Different Goalkeeping Stances

Welcome to the Goalkeeping Newsletter.  Today’s topic addresses the different stances of a keeper depending upon the positioning of the defense.

Frequently, when we speak about a keepers stance we are referring to their stance when they are preparing for a shot. In this stance, the knees are bent, the hands are out front, the shoulders are directly above the knees, the chest would be perpendicular to the projected flight of the ball etc.

The thing to keep in mind is there are other stances and body positions as well.  The first one that comes to mind is the stance a keeper would take for a corner kick.  Instead of having the hands out front and low the keeper would most likely have their hands up high (in case an opponent is standing right next to them this is an effective way to prevent the opponent from grabbing the hands or pinning their arms down).  Also, the keeper will probably take a higher stance (instead of getting down low) and also will want their body opened to the field (with their lower body either facing the center circle or at 45 degrees.

Another time when the keeper will take a different stance/starting position is when there is pressure on the ball.  In the first diagram since there is no pressure on the ball the keeper will want their feet shoulders length apart and side by side.  However, if there is pressure on the ball, the starting position changes more to a sprinters stance.  Instead of feet side by side, the feet will be staggered.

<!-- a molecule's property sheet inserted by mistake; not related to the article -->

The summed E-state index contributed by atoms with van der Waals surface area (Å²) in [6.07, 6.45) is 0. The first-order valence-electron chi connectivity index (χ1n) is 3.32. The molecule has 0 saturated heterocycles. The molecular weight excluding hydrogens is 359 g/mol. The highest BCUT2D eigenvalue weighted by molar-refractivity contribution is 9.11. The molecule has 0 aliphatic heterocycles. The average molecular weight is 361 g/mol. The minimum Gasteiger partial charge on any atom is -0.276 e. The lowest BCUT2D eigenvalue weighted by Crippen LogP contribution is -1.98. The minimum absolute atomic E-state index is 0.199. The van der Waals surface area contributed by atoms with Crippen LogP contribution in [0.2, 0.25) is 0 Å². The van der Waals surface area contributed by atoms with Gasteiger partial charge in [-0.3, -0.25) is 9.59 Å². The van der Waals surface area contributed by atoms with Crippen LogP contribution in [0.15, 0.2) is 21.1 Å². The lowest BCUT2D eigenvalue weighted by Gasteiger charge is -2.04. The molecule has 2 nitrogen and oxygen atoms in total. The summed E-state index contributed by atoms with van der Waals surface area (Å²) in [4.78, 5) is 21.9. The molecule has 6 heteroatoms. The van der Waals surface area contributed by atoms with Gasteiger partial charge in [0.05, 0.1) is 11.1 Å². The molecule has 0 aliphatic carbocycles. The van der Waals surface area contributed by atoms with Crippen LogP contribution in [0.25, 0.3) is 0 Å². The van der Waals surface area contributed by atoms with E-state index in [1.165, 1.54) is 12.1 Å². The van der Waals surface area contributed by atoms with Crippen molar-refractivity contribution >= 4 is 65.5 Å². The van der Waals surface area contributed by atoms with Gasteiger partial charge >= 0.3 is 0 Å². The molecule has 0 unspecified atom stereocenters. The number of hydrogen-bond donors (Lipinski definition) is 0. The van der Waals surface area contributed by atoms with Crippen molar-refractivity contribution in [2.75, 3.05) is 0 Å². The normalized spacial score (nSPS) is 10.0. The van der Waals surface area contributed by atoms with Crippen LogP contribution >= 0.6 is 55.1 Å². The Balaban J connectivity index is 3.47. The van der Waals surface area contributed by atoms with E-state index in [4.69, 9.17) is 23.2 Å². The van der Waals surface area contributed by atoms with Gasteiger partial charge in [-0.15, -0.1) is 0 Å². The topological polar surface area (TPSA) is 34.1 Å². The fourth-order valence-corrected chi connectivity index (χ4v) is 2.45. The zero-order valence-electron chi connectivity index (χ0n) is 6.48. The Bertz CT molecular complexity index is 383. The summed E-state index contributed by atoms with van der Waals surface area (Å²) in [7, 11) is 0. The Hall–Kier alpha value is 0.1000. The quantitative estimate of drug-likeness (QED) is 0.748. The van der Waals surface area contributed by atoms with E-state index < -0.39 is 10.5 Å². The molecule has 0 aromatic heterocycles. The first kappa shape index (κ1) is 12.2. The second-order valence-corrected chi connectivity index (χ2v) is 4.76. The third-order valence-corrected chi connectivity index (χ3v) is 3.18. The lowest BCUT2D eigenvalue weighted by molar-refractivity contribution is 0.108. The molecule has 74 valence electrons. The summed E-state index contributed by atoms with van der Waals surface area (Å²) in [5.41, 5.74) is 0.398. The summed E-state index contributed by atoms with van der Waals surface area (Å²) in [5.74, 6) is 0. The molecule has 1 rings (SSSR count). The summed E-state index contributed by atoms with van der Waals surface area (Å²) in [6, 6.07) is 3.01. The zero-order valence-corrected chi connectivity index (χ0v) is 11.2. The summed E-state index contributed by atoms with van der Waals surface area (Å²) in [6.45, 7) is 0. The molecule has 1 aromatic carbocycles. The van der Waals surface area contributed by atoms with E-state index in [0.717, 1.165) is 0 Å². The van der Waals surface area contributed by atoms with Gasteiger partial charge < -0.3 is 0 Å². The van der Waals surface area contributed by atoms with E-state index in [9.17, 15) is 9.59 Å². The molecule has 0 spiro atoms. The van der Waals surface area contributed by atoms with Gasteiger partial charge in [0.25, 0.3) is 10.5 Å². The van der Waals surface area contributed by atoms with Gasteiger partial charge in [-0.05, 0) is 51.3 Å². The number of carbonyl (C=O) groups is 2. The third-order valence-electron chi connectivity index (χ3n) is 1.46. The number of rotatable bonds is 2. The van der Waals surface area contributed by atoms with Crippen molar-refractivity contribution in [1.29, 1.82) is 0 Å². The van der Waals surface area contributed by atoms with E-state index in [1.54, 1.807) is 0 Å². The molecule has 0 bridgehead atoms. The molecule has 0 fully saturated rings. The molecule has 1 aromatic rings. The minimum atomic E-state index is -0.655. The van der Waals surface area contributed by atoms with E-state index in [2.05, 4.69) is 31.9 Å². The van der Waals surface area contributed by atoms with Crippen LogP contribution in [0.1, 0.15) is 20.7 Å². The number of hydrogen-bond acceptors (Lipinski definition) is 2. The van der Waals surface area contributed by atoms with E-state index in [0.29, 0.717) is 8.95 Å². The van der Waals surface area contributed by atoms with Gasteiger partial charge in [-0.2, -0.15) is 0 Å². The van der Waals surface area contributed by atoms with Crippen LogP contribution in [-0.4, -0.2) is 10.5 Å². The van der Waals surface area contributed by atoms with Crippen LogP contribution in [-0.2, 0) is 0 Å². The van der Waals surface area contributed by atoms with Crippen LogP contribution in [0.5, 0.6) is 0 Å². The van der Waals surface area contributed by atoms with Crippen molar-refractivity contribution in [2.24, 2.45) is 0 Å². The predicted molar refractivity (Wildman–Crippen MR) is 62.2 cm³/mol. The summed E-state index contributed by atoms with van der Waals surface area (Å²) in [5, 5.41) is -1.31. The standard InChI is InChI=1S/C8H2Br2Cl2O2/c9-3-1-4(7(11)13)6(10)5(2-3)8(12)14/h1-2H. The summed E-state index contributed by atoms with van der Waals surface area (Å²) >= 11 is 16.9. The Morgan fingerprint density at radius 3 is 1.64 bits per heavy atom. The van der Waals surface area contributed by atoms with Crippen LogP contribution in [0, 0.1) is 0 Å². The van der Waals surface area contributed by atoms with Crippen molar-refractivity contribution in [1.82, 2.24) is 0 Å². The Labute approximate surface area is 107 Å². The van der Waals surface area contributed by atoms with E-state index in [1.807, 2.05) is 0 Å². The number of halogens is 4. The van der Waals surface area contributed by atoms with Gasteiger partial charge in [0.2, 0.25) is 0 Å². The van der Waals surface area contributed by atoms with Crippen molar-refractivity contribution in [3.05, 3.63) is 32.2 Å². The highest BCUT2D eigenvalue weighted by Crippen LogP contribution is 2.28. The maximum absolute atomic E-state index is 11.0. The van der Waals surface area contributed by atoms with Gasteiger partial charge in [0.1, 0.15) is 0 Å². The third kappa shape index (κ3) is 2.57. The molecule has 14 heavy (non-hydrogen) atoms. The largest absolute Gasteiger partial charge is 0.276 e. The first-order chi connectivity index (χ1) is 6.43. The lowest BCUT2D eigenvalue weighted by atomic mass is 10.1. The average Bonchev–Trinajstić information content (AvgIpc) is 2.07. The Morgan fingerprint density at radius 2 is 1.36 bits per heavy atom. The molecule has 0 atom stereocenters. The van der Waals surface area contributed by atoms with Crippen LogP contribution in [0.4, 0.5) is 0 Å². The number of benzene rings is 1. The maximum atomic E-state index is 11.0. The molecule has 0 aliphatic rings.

The reason for this different stance is with this pressure on the ball it reduces the likelyhood of a one time shot and increases the chances of a long touch or through ball.  With the keeper in this sprinters stance, it allows the him to get to the ball quickly or to cut off the angle more effectively.

Making sure a keeper understands the different stances depending upon pressure on the ball vs no pressure is important.  Making sure they can apply these different stances is vital.  Once it’s been explained to the keeper it can be recreated somewhat in a drill but the reality is this is the type of thing a keeper needs to do while integrated within team training.  When a team is playing a small sided game, the keeper should be working no the various stances (whether it’s related to the purpose of the game or not).  This is one example of why it’s so important for keeper training to be part of team training and not just off to the side.  Having the keeper coach working with the keepers during the small sided games will make it MUCH easier for the keepers to understand the concept than simply explaining it and then creating an artificial situation with the other keepers.

Working on the proper stances, depending upon the situation will allow the keeper to start doing this automatically in game situations and will make their job much easier

Have a great day!


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